Exchanges rates and interest rates are interesting, and important, especially in high-value cases.
So one might suppose that a (nominally) Nigerian company involved in a high-stakes London-based arbitration against the Government of Nigeria, and anticipating that it might seek recognition and enforcement of the award elsewhere than in Nigeria, would have given attention during the arbitration to (i) the proper currency of the award, (ii) the convertibility of the award currency into the currency of the enforcing jurisdiction upon entry of judgment confirming the award, (iii) the relevant reference date for currency conversion and (iv) the applicability of the interest rate utilized in the award to the calculation of post-award/pre-judgment interest.
But that did not occur in the arbitration underlying the latest in a series of decisions from a federal district court in Washington concerning US enforcement of the award. (Continental Transfert Technique Ltd. v. Government of Nigeria, 2012 WL 1005203 (D.D.C. Mar. 27, 2012)).
It appears Claimant did not consider the difficulty in having a US judgment awarding Nigerian currency — equivalent to US $250 million at the award-date exchange rate — until after the US judgment had been entered. Claimant’s problem touched off a dispute over the power of the federal court to provide a solution, either as a clerical correction or substantive amendment of the judgment.
The award creditor who has obtained a confirming US judgment may discover only in its dealings with the execution authorities — the US Marshal’s office in the district where assets may be found — that the Marshal is unwilling or unable to execute the judgment except in the strictest compliance with its terms. The Marshal’s Office is not in the business of making calculations, conversions, or interpretations. Further, when one arrives at the Marshal’s office with a judgment confirming an arbitral award, the award itself is quite useless. The Marshal is interested only in what the Judgment provides.
In this case the Claimant, presumably upon discovering that the Marshal would not convert Nigerian currency to dollars and select an exchange rate, asked the Court to rectify the matter as correction of a “clerical error” in the Judgment. The Court denied this relief, ruling that at least the reference date for conversion, if not convertibility itself, was a matter of substantive rights not yet adjudicated, and any change in the Judgment would therefore need to meet the stiffer legal standard for substantively amending it as opposed to clerically correcting it. The Court left open whether amendment could be possible an invited another round of briefs.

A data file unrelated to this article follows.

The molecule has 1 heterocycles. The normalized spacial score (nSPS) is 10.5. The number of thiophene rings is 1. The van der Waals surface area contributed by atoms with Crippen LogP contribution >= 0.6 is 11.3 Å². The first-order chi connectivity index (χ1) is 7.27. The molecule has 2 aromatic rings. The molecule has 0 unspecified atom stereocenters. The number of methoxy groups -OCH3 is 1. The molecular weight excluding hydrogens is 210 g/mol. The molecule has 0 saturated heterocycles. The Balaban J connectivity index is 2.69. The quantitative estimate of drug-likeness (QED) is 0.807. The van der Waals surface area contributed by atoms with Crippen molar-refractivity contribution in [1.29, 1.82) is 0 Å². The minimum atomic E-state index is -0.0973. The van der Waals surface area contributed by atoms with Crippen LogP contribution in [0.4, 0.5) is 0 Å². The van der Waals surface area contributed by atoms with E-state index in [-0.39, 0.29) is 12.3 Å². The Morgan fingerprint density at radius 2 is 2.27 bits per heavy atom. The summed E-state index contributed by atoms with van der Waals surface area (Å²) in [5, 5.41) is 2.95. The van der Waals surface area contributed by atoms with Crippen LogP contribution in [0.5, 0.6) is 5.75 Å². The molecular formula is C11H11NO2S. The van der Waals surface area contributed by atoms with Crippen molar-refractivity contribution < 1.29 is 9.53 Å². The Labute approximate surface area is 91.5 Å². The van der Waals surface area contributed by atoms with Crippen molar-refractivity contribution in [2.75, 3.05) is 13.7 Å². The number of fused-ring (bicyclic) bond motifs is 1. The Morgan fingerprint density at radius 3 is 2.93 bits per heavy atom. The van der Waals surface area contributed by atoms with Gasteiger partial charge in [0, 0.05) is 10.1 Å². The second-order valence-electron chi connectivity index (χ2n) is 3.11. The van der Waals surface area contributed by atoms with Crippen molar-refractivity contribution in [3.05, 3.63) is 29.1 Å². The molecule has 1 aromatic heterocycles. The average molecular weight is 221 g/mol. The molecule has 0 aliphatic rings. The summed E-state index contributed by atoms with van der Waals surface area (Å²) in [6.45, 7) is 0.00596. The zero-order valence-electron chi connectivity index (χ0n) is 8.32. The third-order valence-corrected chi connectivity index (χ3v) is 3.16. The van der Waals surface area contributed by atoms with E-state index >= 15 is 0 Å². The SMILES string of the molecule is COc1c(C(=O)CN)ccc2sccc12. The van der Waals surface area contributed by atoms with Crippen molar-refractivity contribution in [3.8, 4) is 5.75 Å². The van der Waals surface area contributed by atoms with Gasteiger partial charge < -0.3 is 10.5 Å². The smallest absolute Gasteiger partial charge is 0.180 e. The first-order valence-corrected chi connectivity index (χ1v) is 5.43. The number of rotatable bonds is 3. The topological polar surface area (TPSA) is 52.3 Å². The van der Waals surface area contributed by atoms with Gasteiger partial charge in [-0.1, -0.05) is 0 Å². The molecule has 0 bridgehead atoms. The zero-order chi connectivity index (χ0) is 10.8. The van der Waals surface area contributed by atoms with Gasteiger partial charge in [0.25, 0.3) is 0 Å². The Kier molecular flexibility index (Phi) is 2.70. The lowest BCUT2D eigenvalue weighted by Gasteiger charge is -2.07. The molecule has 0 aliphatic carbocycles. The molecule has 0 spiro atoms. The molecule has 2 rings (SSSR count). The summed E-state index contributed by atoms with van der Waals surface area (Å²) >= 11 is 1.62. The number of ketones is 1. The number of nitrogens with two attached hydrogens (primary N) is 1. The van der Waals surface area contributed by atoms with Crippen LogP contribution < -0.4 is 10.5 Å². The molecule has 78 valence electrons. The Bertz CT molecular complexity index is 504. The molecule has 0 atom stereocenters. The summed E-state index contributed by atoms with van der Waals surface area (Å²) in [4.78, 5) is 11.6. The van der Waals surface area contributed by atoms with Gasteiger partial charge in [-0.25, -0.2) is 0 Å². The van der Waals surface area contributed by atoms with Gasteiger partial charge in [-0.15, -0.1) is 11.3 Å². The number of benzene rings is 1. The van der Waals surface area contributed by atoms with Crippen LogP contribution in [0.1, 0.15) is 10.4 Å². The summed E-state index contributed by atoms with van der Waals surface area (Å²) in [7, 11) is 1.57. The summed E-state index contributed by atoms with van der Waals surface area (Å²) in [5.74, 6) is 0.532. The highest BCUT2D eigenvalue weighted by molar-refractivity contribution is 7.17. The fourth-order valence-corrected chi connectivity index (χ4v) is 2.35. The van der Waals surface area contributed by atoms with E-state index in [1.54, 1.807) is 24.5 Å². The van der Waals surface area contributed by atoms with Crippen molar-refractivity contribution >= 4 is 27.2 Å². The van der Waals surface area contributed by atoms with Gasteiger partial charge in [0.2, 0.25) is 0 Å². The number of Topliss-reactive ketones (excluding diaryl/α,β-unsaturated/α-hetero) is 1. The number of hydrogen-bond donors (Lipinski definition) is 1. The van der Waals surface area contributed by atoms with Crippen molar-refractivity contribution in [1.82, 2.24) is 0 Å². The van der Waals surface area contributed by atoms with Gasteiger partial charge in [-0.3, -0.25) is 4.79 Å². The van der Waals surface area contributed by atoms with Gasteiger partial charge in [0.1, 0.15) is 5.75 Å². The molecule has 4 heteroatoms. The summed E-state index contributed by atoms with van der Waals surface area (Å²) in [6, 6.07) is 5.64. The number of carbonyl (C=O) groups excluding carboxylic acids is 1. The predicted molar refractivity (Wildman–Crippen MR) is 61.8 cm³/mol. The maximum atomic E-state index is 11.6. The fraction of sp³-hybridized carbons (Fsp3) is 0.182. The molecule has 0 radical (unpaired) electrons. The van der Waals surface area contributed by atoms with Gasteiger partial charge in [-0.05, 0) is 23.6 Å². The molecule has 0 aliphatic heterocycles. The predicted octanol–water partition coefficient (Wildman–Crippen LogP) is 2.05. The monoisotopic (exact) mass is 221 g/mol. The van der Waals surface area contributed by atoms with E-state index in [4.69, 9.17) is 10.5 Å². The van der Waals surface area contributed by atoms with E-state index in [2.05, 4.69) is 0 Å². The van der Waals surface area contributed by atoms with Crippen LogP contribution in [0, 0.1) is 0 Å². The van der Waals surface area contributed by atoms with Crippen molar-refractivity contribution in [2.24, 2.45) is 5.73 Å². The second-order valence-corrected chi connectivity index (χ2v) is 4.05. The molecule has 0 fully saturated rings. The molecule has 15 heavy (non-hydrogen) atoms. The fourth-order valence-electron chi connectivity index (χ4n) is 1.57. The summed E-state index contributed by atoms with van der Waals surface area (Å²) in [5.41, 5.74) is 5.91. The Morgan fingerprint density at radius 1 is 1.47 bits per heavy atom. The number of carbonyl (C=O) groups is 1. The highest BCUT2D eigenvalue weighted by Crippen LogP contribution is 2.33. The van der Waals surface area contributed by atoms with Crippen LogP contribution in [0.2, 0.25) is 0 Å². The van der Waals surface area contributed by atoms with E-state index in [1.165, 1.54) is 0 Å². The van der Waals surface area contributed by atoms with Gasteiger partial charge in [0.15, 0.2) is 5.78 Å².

One approach used by arbitral tribunals in addressing the conversion issue is to secure to the creditor the amount in the creditor’s national currency that it would have had if the debtor had fully performed its commercial obligation. (See H. Smit, Substance and Procedure in International Arbitration, 65 Tul. L. Rev. 1309 (1991), republished at www.translex.org/128900). One might also suppose that tribunals, extending this practice, would sometimes give their award in a currency in which the debtor ordinarily holds its cash reserves, even if not its own national currency.
In all events there are potentially arbitrable issues of fact regarding the timing of currency conversion, and the creditor who fails to present the issue to the arbitral tribunal bears risk that an enforcing court will only convert the currency as of the date of the judgment confirming the award. (See, in this regard, a brief discussion of exchange rate issues in an article by Noel Matthews, James Nicholson, and Alexandre Riviere of FTI Consulting, titled “Calculating Pre-Judgment Interest,” in Global Arbitration Review’s The European & Middle Eastern Arbitration Review 2012. The authors observe: [F]luctuations in exchange rates may mean that it may make a significant difference to the final sum claimed whether the damages are translated into hard currency at the date of breach, at the then-prevailing exchange rate, at the date of the hearing or award, or periodically as lost cash flows would have been realized. The determination of which method is appropriate may require a tribunal to take a position on whether the claimant would have translated its losses into hard currency at an earlier or later date.”)
The award creditor in Continental v Nigeria also did not obtain a clear ruling from the arbitral tribunal on the rate applicable to post-award, pre-judgment interest. The stakes are significant, as the tribunal gave pre-award interest at 18 percent, and there have been nearly four years of post-award proceedings in the UK and US courts with more to come. In the latest decision, the federal court in Washington rejects the notion that its judgment might be “clerically corrected” to apply the pre-award interest rate to the post-award, pre-judgment period.
Arbitration counsel are wise to specify in their submissions to the tribunal that the desired rate of pre-award interest should apply up to the date the award is satisfied. If so stated, a judgment confirming the award, in order to carry out its terms, should provide for pre-judgment interest at the pre-award rate specified by the tribunal.